The Ministry of Electronics and Information Technology (MeitY) released a fresh list of 54 Chinese apps that it wants banned in the interest of national security. The ban on Chinese apps kicked-off following a border clash between Indian and Chinese troops in 2020.
Initially consisting of 59 apps, including Tik Tok, the list has significantly expanded to include some 321 Chinese apps at present.
The Indian Government cited “threat to national security” as the reason behind its decision. According to officials, the government believed that user data was being sent to servers in China through the apps. Addressing the latest ban notice, the government in an official statement declared that the 54 named apps were allegedly used to collect sensitive user data and transmit them to servers in hostile countries.
“In addition there are other serious concerns as some of these apps can carry out Espionage and Surveillance activities via camera/ mic, accessing fine location (GPS) and do malicious network activity similar to previously blocked apps,” the statement read.
Google was one of the first companies to respond, informing Gadgets360 that it had “temporarily blocked access” to the listed apps on its Google Play store.
Some of the apps that made the new list comprises of video editing apps like Viva Video Editor and Nice Video Baidu, mobiles games such as Onmyoji Chess, Conquer Online II and Garena Free Fire – a game that rose to prominence after the ban on PUBG.
What is of interest is that the 54 apps which made the new list bear striking resemblance to those taken down in 2020. Nearly 224 apps, including popular ones like Tik Tok, UC News, UC Browser, Bigo Live, Likee, Helo, Shareit, WeChat and ES File Explorer, were banned by the Indian Government.
It is common knowledge that many of these apps have rebranded themselves in an effort to regain access to the Indian market. Others have been made available as APK files, a viable download alternative to the popular Google Play Store.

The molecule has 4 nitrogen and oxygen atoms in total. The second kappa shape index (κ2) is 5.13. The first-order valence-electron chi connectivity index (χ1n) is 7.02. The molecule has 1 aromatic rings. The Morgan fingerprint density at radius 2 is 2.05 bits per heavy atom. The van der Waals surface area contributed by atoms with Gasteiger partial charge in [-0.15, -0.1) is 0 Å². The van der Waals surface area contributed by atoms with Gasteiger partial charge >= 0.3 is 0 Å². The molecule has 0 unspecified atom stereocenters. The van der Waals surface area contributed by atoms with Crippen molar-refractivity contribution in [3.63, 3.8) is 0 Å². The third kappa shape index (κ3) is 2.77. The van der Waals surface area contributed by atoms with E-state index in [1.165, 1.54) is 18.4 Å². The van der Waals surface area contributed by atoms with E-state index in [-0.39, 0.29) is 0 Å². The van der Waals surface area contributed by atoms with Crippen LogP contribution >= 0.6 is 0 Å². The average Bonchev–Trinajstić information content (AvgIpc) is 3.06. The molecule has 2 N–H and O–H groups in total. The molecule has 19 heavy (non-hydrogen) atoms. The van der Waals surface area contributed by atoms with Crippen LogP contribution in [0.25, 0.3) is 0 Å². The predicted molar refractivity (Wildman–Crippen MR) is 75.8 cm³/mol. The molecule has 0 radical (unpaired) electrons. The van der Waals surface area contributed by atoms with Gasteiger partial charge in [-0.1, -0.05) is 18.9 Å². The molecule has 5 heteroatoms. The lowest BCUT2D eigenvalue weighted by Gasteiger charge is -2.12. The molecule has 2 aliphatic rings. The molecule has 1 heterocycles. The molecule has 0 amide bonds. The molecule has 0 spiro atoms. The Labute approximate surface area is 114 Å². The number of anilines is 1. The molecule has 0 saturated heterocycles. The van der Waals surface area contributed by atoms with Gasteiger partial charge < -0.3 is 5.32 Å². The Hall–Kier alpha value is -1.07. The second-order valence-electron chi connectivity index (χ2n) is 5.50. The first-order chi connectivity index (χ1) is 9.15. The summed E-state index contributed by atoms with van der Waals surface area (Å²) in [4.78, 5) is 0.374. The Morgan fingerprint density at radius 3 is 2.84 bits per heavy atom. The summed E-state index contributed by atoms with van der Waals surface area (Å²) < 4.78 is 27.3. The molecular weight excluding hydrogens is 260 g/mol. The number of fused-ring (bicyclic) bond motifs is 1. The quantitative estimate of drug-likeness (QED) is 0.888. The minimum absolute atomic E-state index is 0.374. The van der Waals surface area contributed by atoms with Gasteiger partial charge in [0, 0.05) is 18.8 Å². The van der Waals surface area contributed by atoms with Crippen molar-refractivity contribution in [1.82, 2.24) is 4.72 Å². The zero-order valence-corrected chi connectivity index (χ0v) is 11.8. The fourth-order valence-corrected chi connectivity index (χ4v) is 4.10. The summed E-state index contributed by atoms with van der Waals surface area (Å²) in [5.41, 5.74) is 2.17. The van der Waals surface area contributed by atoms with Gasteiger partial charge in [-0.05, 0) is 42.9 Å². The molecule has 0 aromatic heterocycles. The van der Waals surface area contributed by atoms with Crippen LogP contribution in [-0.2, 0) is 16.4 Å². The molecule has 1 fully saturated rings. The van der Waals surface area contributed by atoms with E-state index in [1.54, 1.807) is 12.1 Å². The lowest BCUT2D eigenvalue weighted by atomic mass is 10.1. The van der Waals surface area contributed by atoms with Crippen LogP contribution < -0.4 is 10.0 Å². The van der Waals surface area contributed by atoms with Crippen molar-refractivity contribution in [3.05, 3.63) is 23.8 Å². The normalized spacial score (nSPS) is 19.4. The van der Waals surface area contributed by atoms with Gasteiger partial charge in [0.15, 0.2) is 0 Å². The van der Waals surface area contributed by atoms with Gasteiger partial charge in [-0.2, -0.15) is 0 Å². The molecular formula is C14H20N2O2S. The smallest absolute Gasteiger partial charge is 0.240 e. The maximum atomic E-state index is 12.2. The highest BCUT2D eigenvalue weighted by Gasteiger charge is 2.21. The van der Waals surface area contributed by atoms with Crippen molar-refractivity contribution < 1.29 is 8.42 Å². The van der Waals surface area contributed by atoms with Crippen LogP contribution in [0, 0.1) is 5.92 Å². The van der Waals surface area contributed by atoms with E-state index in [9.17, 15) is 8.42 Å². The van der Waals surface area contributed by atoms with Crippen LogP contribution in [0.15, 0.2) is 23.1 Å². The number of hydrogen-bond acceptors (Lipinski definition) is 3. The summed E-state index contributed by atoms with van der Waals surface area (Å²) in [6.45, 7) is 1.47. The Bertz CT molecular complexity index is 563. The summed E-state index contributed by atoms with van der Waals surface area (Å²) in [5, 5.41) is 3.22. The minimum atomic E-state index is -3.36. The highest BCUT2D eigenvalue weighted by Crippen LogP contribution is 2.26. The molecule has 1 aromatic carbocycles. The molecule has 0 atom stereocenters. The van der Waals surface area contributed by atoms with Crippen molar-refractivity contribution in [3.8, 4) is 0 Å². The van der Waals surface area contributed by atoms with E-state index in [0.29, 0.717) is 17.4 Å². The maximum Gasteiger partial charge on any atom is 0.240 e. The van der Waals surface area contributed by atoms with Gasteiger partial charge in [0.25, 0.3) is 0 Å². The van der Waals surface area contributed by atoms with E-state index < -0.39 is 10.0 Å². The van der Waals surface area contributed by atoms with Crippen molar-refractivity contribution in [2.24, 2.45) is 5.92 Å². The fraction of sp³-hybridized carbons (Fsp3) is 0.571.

A case in point is Bigo Live. While it was one of the first apps to be banned, it continues to operate in India with a sizeable number of users. Its ability to avoid scrutiny and resume operations under the radar poses a significant question as to the effectiveness of the official ban.
One of the reasons why such shadow apps are popular amongst Indian users is the unavailability of indigenous replicas. The Chinese apps are often free to download and present by the dozens, leaving the user spoilt for choice.
Additionally, India’s manufacturing capability when it comes to network system and apps is pale in comparison to China’s. This makes it difficult for domestic Indian apps to compete with Chinese ones.
Experts also attribute the prevalence of Chinese apps in the Indian market to the modus operandi of these companies. By portraying themselves as having originated from countries like Singapore or the United States, these apps are able to fool the average Indian user.
The absence of identifying mechanisms is proving to be another handicap. However, its efficacy is debatable given the quick pace at which the apps are being cloned and redistributed in the market.
India’s internet market is one of the most lucrative in the world. With nearly 700 million users, companies stand to rake in a lot by virtue of their presence. The IAMAI-Kantar ICUBE 2020 report stated that the number of active internet users in India alone is expected to touch 900 million by 2025. It therefore, makes sense for Chinese companies to capitalize on a booming market so close to home.
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